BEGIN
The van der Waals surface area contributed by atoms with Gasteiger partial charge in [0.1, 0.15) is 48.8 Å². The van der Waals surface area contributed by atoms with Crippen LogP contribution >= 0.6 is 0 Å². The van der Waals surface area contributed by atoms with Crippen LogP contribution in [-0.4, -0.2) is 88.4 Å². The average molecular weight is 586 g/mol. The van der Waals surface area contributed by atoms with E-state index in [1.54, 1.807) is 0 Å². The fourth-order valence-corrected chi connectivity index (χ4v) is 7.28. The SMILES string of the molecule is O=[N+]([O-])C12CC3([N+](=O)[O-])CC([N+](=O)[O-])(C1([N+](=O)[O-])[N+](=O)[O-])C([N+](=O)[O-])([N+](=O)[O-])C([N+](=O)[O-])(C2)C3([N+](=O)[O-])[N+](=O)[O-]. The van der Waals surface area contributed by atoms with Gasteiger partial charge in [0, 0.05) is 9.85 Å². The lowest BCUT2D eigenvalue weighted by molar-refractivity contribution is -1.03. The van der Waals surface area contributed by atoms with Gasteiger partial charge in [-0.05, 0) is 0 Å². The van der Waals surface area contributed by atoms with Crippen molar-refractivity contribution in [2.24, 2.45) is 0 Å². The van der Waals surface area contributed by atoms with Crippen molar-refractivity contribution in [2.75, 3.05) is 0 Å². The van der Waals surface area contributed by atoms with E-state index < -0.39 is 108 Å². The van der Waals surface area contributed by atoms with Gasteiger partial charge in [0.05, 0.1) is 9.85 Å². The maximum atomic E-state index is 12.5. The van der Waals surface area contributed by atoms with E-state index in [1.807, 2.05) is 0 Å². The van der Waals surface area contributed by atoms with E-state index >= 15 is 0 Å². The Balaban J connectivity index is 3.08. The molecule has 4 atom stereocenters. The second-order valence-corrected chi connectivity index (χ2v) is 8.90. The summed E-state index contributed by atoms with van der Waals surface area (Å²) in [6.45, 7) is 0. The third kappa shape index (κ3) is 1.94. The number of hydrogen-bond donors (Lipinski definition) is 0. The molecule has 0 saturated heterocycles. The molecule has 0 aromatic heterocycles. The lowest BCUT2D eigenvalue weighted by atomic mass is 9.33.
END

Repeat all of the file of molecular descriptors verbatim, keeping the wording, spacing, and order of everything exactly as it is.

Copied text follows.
The van der Waals surface area contributed by atoms with Gasteiger partial charge in [0.1, 0.15) is 48.8 Å². The van der Waals surface area contributed by atoms with Crippen LogP contribution >= 0.6 is 0 Å². The van der Waals surface area contributed by atoms with Crippen LogP contribution in [-0.4, -0.2) is 88.4 Å². The average molecular weight is 586 g/mol. The van der Waals surface area contributed by atoms with E-state index in [1.54, 1.807) is 0 Å². The fourth-order valence-corrected chi connectivity index (χ4v) is 7.28. The SMILES string of the molecule is O=[N+]([O-])C12CC3([N+](=O)[O-])CC([N+](=O)[O-])(C1([N+](=O)[O-])[N+](=O)[O-])C([N+](=O)[O-])([N+](=O)[O-])C([N+](=O)[O-])(C2)C3([N+](=O)[O-])[N+](=O)[O-]. The van der Waals surface area contributed by atoms with Gasteiger partial charge in [0, 0.05) is 9.85 Å². The lowest BCUT2D eigenvalue weighted by molar-refractivity contribution is -1.03. The van der Waals surface area contributed by atoms with Gasteiger partial charge in [-0.05, 0) is 0 Å². The van der Waals surface area contributed by atoms with Crippen molar-refractivity contribution in [2.24, 2.45) is 0 Å². The van der Waals surface area contributed by atoms with Crippen molar-refractivity contribution in [2.75, 3.05) is 0 Å². The van der Waals surface area contributed by atoms with E-state index < -0.39 is 108 Å². The van der Waals surface area contributed by atoms with Gasteiger partial charge in [0.05, 0.1) is 9.85 Å². The maximum atomic E-state index is 12.5. The van der Waals surface area contributed by atoms with E-state index in [1.807, 2.05) is 0 Å². The van der Waals surface area contributed by atoms with E-state index >= 15 is 0 Å². The Balaban J connectivity index is 3.08. The molecule has 4 atom stereocenters. The second-order valence-corrected chi connectivity index (χ2v) is 8.90. The summed E-state index contributed by atoms with van der Waals surface area (Å²) in [6.45, 7) is 0. The third kappa shape index (κ3) is 1.94. The number of hydrogen-bond donors (Lipinski definition) is 0. The molecule has 0 saturated heterocycles. The molecule has 0 aromatic heterocycles. The lowest BCUT2D eigenvalue weighted by atomic mass is 9.33.